World Bank outlines lending role in financial crisis

zx500y290_761157The World Bank Group’s political risk insurance agency, the Multilateral Investment Guarantee Investment Agency (MIGA), will continue to play a significant role in helping European and Central Asian countries by supporting lending to the real economy through private banking groups.

This is according to Izumi Kobayashi, executive vice president of MIGA, in a World Bank statement on July 24 2009.

“Countries in Eastern Europe and Central Asia continue to rely on private investment and foreign direct investment to overcome the financial crisis and restore economic growth,” Kobayashi said.

“But with liquidity drying up, the risk appetites of international investors for projects in these economies dropped substantially. MIGA will continue to play a significant role in helping ECA countries by supporting lending to the real economy through
private banking groups.”

The agency’s support is significant for building market confidence in these emerging economies in times of economic crisis, Kobayashi said.

The World Bank said that during Fiscal Year 2009, a period marked by the sudden onset of the global financial crisis, the World Bank Group committed $12.5 billion in support to its members and to private business in the Europe and Central Asia
(ECA) Region.

The World Bank Group commitments in ECA grew in fiscal year 2009 by 58 per cent, as financing was rapidly approved to help cushion the impact of the global economic crisis on the poor and to position countries for post-crisis recovery, the statement said.

Many countries in Europe and Central Asia had entered the crisis in a vulnerable position, the World Bank said.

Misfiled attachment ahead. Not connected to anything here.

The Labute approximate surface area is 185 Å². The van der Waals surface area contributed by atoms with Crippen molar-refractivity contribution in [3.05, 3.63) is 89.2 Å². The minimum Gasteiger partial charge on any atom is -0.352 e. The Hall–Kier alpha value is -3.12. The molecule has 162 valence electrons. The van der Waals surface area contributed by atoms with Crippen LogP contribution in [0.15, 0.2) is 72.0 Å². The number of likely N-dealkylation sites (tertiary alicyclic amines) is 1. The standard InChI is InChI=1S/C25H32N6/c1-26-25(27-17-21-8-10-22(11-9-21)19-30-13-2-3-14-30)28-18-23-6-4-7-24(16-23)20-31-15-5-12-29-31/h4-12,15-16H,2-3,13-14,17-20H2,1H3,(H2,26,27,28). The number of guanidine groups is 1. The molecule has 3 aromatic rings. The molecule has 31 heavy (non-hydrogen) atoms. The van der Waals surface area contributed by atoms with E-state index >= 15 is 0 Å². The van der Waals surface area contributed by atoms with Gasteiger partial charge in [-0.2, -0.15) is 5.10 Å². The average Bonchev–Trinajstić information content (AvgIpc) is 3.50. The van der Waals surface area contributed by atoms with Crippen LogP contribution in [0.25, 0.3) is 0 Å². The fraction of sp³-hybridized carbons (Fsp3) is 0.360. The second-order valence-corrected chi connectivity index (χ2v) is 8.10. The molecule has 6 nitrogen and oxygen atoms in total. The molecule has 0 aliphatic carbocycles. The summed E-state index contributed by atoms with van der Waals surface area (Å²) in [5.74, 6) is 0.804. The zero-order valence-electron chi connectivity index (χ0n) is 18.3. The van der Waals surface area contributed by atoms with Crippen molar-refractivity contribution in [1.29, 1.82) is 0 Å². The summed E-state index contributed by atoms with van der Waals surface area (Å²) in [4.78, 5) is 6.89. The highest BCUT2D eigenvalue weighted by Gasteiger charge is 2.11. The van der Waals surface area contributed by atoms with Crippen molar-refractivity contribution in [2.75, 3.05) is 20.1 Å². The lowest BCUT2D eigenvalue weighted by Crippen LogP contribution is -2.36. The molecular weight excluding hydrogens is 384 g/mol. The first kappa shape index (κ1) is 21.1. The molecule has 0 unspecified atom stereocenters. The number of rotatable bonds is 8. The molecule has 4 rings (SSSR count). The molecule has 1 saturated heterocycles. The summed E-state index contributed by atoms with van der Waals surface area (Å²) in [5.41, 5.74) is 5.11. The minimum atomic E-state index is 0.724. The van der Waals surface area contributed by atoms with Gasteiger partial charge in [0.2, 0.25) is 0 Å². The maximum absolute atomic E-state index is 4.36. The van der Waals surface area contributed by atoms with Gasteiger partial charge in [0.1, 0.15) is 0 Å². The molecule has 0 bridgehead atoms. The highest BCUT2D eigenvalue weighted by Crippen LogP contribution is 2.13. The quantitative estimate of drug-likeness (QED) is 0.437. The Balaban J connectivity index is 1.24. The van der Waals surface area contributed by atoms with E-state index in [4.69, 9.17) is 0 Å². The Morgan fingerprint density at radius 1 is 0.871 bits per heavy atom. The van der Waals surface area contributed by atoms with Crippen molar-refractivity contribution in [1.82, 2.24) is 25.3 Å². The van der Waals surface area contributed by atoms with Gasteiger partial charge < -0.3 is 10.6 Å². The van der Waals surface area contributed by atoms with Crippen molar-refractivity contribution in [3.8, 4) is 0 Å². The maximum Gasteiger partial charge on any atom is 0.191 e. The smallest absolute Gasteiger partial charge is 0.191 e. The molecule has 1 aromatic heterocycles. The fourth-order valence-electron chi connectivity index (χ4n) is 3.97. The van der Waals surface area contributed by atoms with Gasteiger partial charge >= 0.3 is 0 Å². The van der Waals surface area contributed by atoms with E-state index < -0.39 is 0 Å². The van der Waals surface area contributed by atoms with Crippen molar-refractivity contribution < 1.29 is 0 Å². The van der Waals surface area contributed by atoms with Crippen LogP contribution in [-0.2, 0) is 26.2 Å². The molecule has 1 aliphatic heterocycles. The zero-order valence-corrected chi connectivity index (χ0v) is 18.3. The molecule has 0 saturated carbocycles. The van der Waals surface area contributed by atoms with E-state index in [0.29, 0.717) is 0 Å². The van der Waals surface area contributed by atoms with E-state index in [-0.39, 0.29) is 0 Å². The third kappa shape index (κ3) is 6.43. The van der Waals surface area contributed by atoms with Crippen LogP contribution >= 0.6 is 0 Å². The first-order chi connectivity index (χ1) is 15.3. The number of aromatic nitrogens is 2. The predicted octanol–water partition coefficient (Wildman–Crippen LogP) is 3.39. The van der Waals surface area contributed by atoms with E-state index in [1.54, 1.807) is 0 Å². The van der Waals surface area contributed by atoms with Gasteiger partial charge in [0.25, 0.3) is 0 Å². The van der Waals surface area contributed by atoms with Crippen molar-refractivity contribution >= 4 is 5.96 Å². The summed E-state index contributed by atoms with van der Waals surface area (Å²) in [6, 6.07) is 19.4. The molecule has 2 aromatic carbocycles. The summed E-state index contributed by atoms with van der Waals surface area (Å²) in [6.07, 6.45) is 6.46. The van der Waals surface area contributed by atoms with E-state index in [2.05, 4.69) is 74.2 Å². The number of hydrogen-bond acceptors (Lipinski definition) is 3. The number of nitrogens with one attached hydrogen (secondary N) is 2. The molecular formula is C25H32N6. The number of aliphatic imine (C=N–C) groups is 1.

“Relatively high current account deficits, elevated external debt levels, very rapid credit growth, and a consumption boom financed by foreign currency borrowing created vulnerabilities in Central and Eastern Europe (CEE), the Baltics, and some Commonwealth of Independent States (CIS), leaving several of them particularly exposed to the crisis.”

On the other hand, sharp drops in commodity prices brought growth in economic
powerhouses of the eastern part of the Region (Russia and Kazakhstan) to an abrupt halt and hit the less well-off parts of the CIS very hard.

“After a decade of impressive growth and poverty reduction, the Region has now been severely hit by the global economic crisis,” said World Bank Europe and Central Asia Vice President Shigeo Katsu.

“Risks have materialised into a full-blown crisis, faster and deeper than expected. A human crisis is looming in Europe and Central Asia, and countries are already losing the poverty gains made in recent years.

“We will continue supporting ECA countries by focusing on preserving jobs, protecting people, and stabilising the financial sector. Through these measures, countries can cushion the impact of the crisis and ensure they are in a better position to rebound afterward.”

The World Bank Group consists of the International Bank for Reconstruction and Development (IBRD), which provides financing, risk management products, and other financial services to members as well as analytical services, capacity building and technical services; the International Development Association (IDA), which provides interest-free loans and grants to the poorest countries; the International Finance Corporation (IFC), which makes equity investments and provides loans, guarantees and advisory services to private-sector business in developing countries; and the Bank
Group’s political risk insurance agency, MIGA.

“In middle-income countries, the Bank continued to provide a broad range of product lines addressing the diverse needs of this group in ECA.” the World Bank statement said.

Among these were $800 million to support implementation of Turkey’s updated national electricity strategy and its ongoing program to reform the electricity sector, $2.125 billion in Kazakhstan to help upgrade a 1062km stretch of the international trade corridor linking China to Russia and Western Europe, $1.250 billion to support reforms in public finance management in Poland, $400 million to improve the condition and quality of roads and increase traffic safety along Ukraine’s main road network, $200 million to enhance social protection in Bulgaria, and $122.5 million to improve the competitiveness of Croatia’s Rijeka port as a Pan-European transport route.

The Bank also supported a $78 million Partial Risk Guarantee for the privatisation of Albania’s Energy Distribution System Operator.

The Sofia Echo


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